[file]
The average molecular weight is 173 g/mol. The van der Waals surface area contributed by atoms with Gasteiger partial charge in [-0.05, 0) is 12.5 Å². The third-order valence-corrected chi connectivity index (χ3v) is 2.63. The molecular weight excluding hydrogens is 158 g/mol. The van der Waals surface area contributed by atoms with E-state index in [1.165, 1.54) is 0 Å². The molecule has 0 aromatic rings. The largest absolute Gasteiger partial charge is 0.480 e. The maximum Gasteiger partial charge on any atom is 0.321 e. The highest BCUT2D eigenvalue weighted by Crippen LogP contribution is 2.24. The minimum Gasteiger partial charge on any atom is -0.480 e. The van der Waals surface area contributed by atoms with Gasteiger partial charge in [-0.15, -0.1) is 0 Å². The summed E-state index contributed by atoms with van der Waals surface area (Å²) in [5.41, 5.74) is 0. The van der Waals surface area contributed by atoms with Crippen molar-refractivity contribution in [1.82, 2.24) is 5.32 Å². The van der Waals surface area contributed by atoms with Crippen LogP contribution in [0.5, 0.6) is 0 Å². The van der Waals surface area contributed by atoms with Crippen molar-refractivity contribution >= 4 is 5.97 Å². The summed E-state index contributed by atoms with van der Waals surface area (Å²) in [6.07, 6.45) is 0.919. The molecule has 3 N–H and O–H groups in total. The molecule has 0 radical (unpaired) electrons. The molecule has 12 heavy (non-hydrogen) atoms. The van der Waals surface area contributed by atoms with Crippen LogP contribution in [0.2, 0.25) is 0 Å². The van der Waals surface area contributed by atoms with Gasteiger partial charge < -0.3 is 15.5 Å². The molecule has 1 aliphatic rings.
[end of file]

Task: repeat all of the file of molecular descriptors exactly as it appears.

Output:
The average molecular weight is 173 g/mol. The van der Waals surface area contributed by atoms with Gasteiger partial charge in [-0.05, 0) is 12.5 Å². The third-order valence-corrected chi connectivity index (χ3v) is 2.63. The molecular weight excluding hydrogens is 158 g/mol. The van der Waals surface area contributed by atoms with E-state index in [1.165, 1.54) is 0 Å². The molecule has 0 aromatic rings. The largest absolute Gasteiger partial charge is 0.480 e. The maximum Gasteiger partial charge on any atom is 0.321 e. The highest BCUT2D eigenvalue weighted by Crippen LogP contribution is 2.24. The minimum Gasteiger partial charge on any atom is -0.480 e. The van der Waals surface area contributed by atoms with Gasteiger partial charge in [-0.15, -0.1) is 0 Å². The summed E-state index contributed by atoms with van der Waals surface area (Å²) in [5.41, 5.74) is 0. The van der Waals surface area contributed by atoms with Crippen molar-refractivity contribution in [1.82, 2.24) is 5.32 Å². The van der Waals surface area contributed by atoms with Crippen LogP contribution in [0.5, 0.6) is 0 Å². The van der Waals surface area contributed by atoms with Crippen molar-refractivity contribution >= 4 is 5.97 Å². The summed E-state index contributed by atoms with van der Waals surface area (Å²) in [6.07, 6.45) is 0.919. The molecule has 3 N–H and O–H groups in total. The molecule has 0 radical (unpaired) electrons. The molecule has 12 heavy (non-hydrogen) atoms. The van der Waals surface area contributed by atoms with Crippen LogP contribution in [0.2, 0.25) is 0 Å². The van der Waals surface area contributed by atoms with Gasteiger partial charge < -0.3 is 15.5 Å². The molecule has 1 aliphatic rings.